Included in series of Clay County audits, clerk’s office gets ‘good’ rating

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LIBERTY, Mo. — The Clay County Clerk’s Office received the second-highest rating of “good” in an audit released Monday by Missouri State Auditor Nicole Galloway.

The report is the first of several Galloway’s office will release as part of the citizen-driven and mandated audit of Clay County.

More than 9,000 Clay County citizens — concerned about mismanagement of taxpayers’ funds, lack of transparency, and poor internal administrative procedures — signed a petition in 2018 requesting Galloway’s office audit the county.

Clay County spent thousands of taxpayers’ dollars in a failed effort to block Galloway’s audit.

In her report issued Monday, Galloway found that Clay County Clerk Megan Thompson’s Office is “well managed,” but noted three areas that need additional checks and balances:

·      Accounting for receipts: “The County Clerk’s office does not account for the numerical sequence of cash register receipt slips and does not retain receipt slips produced by the cash register for non-sale transactions or voided transactions,” the audit stated.

·      Untimely transmittal: “The County Clerk’s office did not always transmit receipts timely to the County Treasurer,” the audit noted. “For 3 transmittals tested from June 7 to June 21, 2019, totaling $37,388, receipts totaling $6,147 were held more than one week before transmittal to the County Treasurer. An official from the County Clerk’s office stated the delays may have been due to the office being short-staffed during that period;”

·      Endorsement of checks: “County Clerk’s office personnel do not restrictively endorse checks immediately upon receipt,” the audit stated. “During our January 7, 2020, cash count, we noted 7 checks received between December 31, 2019, and January 6, 2020, totaling $564, had not been endorsed. While the County Clerk’s office maintains an endorsement stamp, office personnel indicated they do not endorse checks until transmitting the checks to the County Treasurer for deposit.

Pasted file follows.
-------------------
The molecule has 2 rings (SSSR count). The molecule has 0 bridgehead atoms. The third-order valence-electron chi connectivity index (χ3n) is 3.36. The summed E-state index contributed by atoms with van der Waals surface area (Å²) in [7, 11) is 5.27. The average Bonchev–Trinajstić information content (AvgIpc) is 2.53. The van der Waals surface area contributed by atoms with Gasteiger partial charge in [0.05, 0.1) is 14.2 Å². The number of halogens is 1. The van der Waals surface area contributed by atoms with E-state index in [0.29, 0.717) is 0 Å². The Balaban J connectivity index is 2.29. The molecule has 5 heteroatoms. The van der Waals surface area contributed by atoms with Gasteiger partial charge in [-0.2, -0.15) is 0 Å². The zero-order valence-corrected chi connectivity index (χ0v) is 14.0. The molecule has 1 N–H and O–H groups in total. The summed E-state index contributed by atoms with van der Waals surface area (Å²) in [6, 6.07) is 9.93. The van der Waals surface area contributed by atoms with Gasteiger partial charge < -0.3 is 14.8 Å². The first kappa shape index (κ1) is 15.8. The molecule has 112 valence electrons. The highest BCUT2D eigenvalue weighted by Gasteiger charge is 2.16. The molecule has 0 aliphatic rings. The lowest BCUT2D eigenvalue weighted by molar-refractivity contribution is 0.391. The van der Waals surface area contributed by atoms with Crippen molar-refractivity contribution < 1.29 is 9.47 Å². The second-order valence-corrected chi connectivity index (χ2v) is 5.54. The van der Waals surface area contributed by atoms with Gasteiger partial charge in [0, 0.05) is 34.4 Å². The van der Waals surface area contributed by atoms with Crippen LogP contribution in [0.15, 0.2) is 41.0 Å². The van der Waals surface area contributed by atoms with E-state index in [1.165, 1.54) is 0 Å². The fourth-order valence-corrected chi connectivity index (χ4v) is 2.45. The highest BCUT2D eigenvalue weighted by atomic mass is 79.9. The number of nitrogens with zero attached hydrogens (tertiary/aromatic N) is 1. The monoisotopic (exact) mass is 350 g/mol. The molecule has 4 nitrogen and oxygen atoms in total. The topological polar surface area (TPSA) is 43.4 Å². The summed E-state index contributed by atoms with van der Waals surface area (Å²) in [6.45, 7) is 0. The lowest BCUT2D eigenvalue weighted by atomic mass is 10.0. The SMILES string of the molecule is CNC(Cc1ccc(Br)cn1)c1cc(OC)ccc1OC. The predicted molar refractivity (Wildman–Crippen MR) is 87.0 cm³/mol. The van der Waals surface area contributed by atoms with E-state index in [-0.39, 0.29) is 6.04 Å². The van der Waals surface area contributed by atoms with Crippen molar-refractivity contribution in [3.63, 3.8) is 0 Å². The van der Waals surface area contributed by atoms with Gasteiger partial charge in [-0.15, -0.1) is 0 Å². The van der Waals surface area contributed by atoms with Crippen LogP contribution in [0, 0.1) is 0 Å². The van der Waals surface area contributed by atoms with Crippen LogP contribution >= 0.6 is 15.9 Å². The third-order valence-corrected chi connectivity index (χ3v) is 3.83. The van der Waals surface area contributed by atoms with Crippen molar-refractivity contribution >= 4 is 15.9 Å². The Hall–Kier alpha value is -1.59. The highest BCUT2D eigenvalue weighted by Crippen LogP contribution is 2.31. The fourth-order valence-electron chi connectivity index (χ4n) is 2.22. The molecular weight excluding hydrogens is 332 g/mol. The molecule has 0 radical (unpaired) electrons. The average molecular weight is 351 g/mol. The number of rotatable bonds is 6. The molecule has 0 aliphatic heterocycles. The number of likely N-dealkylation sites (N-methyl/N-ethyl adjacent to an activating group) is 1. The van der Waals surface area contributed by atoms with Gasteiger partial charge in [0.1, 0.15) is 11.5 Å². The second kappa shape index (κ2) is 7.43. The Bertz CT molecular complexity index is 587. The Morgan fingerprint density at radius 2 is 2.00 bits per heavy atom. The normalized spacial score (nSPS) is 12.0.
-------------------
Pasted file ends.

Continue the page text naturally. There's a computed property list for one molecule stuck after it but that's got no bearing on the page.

The audit concluded those issues could increase the risks of loss or theft and misuse of monies could go undetected.

Thompson told FOX4 that her office has already taken preventative steps to address the auditor’s concerns.

“We were happy to receive the second-highest possible rating and implement some additional proactive measures to further reduce the chances of something bad happening in the Clerk’s Office,” she said.

Thompson’s office collects fees for various permits and applications that totaled between $300,000 and $400,000 over the past two fiscal years. 

 “Every elected officeholder in charge of taxpayer money should welcome the transparency of independent audits and public oversight,” Thompson added.

Galloway said audits are still on-going for the Clay County Collector’s office, Sheriff’s Department, Recorder’s Office, and the County Commission.

A legal battle, however, is still moving through the courts for records that Galloway’s office subpoenaed last November from the Clay County Commission.

A FOX4 investigation in 2018 uncovered hundreds of thousands of dollars in legal fees for outside attorneys, questionable expenses on the county’s credit card, and internal procedures that many said did not protect taxpayers’ money.

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